Michael Hong: regarding Puzzle 31, I don't think it makes sense to say \$$x \sim_p y \leftrightarrow \left (x_p,y_p \right ) = S_x\$$ because:

1. You haven't said what \$$x_p \$$ and \$$y_p \$$ are, and I didn't define them either.

2. Even if we knew what \$$x_p \$$ and \$$y_p \$$ were, \$$(x_p,y_p) \$$ means the ordered pair consisting of these two points, and it's impossible for that ordered pair to equal \$$S_x \$$. Maybe you meant the subset \$$\\{x_p , y_p\\} \$$.

3. The set \$$S_x\$$ consists of _all_ points in \$$X \$$ that are equivalent to \$$x\$$, so it's unlikely to consist of just two points.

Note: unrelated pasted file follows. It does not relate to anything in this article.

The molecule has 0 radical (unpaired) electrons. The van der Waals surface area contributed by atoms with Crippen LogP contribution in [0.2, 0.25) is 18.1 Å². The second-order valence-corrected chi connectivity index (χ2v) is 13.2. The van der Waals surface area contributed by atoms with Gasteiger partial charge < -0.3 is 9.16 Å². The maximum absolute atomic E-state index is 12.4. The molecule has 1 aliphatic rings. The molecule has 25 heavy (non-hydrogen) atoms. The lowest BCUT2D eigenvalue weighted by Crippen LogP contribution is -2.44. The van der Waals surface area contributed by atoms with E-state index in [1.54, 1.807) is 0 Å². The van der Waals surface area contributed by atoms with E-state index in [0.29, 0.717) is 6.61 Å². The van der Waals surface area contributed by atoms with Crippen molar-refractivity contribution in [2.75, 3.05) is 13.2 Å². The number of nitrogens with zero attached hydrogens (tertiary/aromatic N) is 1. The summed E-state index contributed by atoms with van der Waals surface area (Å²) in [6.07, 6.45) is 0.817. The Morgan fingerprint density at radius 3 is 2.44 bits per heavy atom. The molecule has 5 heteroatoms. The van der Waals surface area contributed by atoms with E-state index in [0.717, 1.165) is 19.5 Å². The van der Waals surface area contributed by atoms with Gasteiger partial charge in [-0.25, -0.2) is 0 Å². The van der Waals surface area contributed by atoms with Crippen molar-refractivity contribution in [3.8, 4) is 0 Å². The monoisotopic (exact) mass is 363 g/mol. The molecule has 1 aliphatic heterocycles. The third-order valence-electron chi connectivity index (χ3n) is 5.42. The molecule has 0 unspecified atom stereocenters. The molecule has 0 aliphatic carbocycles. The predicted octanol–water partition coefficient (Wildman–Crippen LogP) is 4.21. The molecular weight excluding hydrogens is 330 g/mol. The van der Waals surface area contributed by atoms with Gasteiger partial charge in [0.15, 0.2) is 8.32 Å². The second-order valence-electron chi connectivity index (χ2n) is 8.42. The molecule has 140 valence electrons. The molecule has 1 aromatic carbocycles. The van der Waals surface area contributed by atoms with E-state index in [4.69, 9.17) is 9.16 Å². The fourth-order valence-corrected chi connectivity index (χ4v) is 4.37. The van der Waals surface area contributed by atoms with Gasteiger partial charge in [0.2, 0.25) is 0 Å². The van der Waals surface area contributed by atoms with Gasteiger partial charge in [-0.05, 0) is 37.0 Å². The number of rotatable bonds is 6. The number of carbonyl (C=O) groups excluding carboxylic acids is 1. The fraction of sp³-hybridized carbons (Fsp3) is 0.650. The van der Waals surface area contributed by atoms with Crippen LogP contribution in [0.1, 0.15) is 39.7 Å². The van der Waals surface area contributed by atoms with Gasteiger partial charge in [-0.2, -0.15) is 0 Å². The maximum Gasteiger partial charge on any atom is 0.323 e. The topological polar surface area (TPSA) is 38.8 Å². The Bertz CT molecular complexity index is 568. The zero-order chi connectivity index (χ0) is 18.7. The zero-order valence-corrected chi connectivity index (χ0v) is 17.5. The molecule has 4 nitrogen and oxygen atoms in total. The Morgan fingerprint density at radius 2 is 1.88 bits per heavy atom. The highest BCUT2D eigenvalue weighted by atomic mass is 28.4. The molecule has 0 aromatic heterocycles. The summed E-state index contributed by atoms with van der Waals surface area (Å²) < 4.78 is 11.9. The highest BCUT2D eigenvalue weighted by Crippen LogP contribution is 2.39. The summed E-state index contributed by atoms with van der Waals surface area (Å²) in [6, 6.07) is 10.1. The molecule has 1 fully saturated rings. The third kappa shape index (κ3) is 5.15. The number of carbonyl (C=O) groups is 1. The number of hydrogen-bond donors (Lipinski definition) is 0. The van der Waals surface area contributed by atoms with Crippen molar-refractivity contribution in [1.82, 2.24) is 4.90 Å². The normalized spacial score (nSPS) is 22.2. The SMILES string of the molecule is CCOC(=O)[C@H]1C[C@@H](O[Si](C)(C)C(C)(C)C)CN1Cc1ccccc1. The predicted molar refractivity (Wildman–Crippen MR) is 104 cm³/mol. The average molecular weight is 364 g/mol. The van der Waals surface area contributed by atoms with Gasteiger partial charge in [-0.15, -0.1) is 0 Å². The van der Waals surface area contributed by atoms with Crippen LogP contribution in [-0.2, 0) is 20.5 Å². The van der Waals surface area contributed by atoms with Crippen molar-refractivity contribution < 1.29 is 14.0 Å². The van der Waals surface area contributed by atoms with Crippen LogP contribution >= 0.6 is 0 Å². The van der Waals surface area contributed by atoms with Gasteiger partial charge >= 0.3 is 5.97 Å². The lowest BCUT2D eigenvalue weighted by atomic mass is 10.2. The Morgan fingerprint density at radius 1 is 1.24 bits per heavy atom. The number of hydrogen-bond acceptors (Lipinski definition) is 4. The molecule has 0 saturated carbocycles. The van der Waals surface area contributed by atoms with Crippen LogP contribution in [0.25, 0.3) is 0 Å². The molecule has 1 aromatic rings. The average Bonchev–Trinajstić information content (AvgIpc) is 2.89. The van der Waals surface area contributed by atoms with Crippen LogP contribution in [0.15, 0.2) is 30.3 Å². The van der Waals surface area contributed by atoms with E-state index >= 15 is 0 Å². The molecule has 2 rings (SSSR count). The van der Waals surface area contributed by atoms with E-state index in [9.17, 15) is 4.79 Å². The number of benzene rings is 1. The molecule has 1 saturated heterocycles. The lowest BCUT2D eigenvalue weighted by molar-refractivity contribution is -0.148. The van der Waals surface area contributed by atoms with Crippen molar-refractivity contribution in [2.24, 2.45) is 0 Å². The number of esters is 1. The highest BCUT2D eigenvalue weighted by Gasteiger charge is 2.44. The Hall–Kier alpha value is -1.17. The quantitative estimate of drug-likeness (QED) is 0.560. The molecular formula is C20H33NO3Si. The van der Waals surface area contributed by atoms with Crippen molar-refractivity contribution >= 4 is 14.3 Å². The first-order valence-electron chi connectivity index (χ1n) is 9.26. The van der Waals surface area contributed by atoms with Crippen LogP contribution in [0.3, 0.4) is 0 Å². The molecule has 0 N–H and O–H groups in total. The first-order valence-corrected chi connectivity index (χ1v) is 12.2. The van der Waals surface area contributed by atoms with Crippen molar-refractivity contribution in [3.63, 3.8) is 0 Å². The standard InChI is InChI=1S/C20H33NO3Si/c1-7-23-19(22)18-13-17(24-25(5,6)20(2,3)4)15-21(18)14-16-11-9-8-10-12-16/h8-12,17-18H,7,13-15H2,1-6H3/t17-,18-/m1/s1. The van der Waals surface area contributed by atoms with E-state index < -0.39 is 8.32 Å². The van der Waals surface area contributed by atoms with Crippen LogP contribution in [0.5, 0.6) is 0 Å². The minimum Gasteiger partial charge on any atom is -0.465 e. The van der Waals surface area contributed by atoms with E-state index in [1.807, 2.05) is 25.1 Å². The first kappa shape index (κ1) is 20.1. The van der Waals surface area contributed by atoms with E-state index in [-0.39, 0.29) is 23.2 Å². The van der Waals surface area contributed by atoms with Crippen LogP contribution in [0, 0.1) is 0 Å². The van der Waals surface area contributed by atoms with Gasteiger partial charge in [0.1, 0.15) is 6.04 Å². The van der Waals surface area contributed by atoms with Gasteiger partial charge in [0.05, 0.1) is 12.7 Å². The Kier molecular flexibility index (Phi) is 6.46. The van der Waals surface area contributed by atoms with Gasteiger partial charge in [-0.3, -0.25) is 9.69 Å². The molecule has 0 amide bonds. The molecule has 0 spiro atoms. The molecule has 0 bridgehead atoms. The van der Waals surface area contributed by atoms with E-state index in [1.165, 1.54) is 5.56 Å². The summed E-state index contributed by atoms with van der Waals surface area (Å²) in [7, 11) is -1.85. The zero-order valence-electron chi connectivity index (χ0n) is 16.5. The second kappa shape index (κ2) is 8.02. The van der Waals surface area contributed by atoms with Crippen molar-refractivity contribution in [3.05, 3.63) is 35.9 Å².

Maybe you were trying to say

$$x \sim_P y \textrm{ if and only if } y \in S_x$$

That's true. So is

$$x \sim_P y \textrm{ if and only if } x \in S_y \textrm{ and } y \in S_x$$

and

$$x \sim_P y \textrm{ if and only if } S_x = S_y$$

These are some statements that looks sort of like yours but are true.

To prove there's a one-to-one correspondence between equivalence relations and partitions, one natural strategy is to use Puzzles 29 and 30 and then prove

$$P_{\sim_P} = P$$

and

$$\sim_{P_\sim} = \sim .$$

In other words, the map sending a partition \$$P\$$ to its equivalence relation \$$\sim_P\$$ is the inverse of the map sending an equivalence relation \$$\sim\$$ to its partition \$$P_\sim\$$.